Both Arancha González and Guðlaugur Þór Þórðarson, minister for Foreign Affairs of Iceland emphasized that “the declaration is not about rules but to understand the issues better”. Yet, Jorge Faurie, foreign relations minister of Argentina said that “we have to do more to adapt rules and practices”.

Recognizing that “some NGOs say that WTO rules have had negative impact on women” Ambassador Yvette Stevens of Sierra Leone said that “this precisely justifies what we are trying to do” with the declaration.

Also on the panel as one of the initial advocates of the initiative, François-Philippe Champagne, minister of international trade of Canada, “a country with a feminist agenda and a feminist PM” said that “we still need to advocate” to widen the list of signatories to the text that “brings a progressive trade agenda to world stage”.

The counter-declaration of women groups argues, instead, that “the declaration takes a very narrow approach to assessing the gendered impacts of trade. Even if the benefits the WTO bestows on the richest 1% of the world’s population were evenly split between men and women, the majority of the world’s women would not benefit. Increasing access to credit and cross border trade for a few women will not benefit women’s human rights overall. The declaration is a ‘pink herring’, an attempt to obscure the harm WTO provisions have on women while ensuring the WTO can bring in ‘new issues’, likely to deepen inequality.”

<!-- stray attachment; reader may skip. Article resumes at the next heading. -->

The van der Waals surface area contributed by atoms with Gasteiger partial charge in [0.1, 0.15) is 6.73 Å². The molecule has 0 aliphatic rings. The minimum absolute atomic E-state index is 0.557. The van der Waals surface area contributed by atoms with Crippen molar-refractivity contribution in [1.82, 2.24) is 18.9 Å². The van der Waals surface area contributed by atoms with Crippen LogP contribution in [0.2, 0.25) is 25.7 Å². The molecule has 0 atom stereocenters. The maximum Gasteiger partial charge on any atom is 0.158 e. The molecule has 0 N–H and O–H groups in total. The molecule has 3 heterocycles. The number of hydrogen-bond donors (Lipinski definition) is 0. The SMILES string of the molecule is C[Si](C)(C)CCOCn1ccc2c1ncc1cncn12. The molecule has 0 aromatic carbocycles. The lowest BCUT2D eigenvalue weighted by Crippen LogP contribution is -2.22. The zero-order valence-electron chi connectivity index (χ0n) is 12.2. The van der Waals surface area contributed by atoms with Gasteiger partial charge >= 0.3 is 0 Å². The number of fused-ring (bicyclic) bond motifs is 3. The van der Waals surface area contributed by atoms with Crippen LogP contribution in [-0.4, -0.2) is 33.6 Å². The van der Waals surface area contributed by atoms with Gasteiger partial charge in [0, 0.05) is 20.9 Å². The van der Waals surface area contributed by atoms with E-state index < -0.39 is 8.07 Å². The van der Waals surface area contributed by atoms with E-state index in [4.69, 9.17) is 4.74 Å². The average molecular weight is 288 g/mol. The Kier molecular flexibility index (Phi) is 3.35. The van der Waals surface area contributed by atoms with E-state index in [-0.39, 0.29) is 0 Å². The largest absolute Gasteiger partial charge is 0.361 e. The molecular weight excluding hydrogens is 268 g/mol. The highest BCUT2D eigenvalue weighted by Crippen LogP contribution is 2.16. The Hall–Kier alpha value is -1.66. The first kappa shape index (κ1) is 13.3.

It adds that “if governments are genuinely interested in advancing women’s human rights through just trade arrangements, they would allow for pro-poor public stockholding of food, allow any domestic regulations a state deems necessary to advance women’s human rights and the public interest, ensure that states can fully utilise intellectual property flexibilities to provide access to medicines, seeds, technologies that advance women’s human rights and refrain from entering into any bi-lateral or multi-lateral agreements that further restrict the capacity to use domestic regulations in the interests of the public in any way they deem necessary”.

Finally, probably noticing that it is the reluctance of the United States to engage in any multilateral or even plurilateral trade agreement what actually blocks this Ministerial Conference from reaching any agreement, the civil society signatories conclude that “we do not seek a retreat to combative nationalism in the name of trade protectionism. We support multilateralism. However, multilateralism must be based on solidarity, democracy and human rights, rather than the interests of unaccountable multinational corporations or wealthy states.”

By Roberto Bissio.

Source: SUNS - South North Development Monitor, #8596, Thursday 14 December 2017 .